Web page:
It frees time for other things. And it tells you all that would have wanted to learn from me that you need to reign in the trolls sitting in you and amongst you. I sit in my power of choice, and quit with 527 sessions, adding only paid trainings on my list of delivered things for now. 

    I'm very lucky and privileged to be able to choose this as speaking has never been my work. It was always something I did because I felt there are people who would want to learn from what I had to offer from a stage. Now I have more time for 1:1 conversations where we both learn. 

    I will be doing more collaborative learning and benchmarking. More writing. Coding an app and maybe starting a business on it. Writing whenever I feel like it to give access to my experiences. Hanging out with people who are not trolls to me, working to have less trolls by removing structures that enable them. Swimming and dancing. Something Selenium related in the community. The list is long, and it's not my loss to not get on those stages - it's a loss for some people in the audiences. I am already a woman of merit, and there's plenty more of us to fill the keynote stages for me to be proud of. 

    Thursday, May 18, 2023

    The Documentation Conundrum

    Writing things down is not hard. My piles of notebooks are a testament to that - I write things down. The act of writing is important to me. It is how I recall things. It is how I turn something abstract like an idea into something I can see in my minds eye on a physical location. It frees my capacity from the idea of having to remember. Yet it is a complete illusion. 

    I don't read most of the stuff I write down. I rarely need to go back to read what I wrote. And if I read what I wrote, it probably would make less sense than I thought in the moment, and would incur a huge cost in reading effort.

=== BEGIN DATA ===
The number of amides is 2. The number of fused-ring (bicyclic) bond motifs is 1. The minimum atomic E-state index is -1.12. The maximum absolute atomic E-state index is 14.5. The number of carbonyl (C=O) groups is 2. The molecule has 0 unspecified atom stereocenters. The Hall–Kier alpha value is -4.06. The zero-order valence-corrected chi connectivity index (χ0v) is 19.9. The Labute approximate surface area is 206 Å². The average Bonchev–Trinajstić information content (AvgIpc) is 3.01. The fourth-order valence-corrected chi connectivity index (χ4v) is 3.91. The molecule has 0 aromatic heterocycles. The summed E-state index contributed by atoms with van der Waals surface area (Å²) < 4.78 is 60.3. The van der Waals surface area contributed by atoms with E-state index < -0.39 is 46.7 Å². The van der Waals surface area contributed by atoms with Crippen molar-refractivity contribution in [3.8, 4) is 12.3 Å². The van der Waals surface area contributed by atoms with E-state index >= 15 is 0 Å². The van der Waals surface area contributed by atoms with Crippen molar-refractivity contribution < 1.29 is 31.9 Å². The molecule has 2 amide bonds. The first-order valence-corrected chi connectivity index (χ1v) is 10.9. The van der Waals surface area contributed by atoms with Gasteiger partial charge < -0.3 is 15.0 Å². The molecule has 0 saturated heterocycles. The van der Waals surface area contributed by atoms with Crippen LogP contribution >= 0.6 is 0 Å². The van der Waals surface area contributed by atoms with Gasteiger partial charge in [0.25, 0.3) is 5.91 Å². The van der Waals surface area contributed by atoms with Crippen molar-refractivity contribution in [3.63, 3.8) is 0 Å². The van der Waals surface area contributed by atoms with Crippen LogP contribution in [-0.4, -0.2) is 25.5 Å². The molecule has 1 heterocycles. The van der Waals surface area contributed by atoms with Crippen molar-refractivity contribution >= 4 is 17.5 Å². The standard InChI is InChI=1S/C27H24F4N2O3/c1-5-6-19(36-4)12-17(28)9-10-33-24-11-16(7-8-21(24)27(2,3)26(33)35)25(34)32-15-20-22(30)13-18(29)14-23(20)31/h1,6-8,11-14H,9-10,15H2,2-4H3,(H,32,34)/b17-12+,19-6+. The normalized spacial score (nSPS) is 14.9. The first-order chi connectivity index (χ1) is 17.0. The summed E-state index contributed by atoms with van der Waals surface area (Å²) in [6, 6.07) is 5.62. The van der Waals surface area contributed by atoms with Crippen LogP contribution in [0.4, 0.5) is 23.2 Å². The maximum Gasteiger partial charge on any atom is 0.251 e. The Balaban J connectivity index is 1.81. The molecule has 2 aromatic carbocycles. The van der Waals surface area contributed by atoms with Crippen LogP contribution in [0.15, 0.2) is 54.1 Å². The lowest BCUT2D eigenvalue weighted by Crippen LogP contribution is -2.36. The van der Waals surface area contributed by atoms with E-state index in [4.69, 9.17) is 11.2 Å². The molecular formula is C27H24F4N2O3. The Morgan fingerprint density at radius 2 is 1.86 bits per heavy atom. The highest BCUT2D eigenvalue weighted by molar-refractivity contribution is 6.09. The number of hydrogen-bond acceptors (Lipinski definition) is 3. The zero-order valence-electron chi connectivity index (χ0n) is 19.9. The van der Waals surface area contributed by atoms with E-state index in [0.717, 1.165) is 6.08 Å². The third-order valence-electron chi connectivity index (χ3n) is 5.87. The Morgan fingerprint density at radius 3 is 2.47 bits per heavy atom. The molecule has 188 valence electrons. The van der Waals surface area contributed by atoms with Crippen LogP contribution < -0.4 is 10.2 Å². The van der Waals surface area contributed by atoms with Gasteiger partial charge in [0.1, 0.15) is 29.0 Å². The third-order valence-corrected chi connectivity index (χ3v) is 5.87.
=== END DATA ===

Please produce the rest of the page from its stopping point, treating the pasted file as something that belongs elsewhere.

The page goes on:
Yet, the world of software is riddled with the idea of writing things down and expecting that people would read them. We put new hires through the wringer of throwing them at hundreds of pages of partially outdated text and expect this early investment into bad documentation to save us from having to explain the same things as new people join. Yet the reality is that most of the things we wrote down, we would be better off deleting. 

    We think that writing once means reading in scale, and it might be true for a blog post. To write once in a form that is worth reading in scale either takes a lot of effort from the writer or happens to touch something that is serendipitously useful. Technical documentation should not be serendipitously useful, but it should be worth reading, in the future that is not here yet. It should help much more than hinder. It should be concise and to the point. 

    Over the course of a year, I have been on an experiment on writing down acceptance criteria. I set the experiment with a few thoughts:

    • product owner should not write the acceptance criteria, they should review and accept the acceptance criteria - writing is more powerful clarification tool than reading, and we need most power to clearing mistakes where they end up in code
    • acceptance criteria is output of having developed and delivered - we start writing them as we have conversations, but they are ready when the feature is ready and I will hold together discipline of writing down the best knowledge as output
    • question format for accepting / rejecting feels powerful and is also something that annoys both the people above me in org charts who would choose "shall" requirements format and a product owner believed it was important to change format, thus we will
    • acceptance criteria exist on epic level that matches a feature, smallest thing we found worth delivering and mentioning - it's bigger than books recommend but what is possible today drives what we do today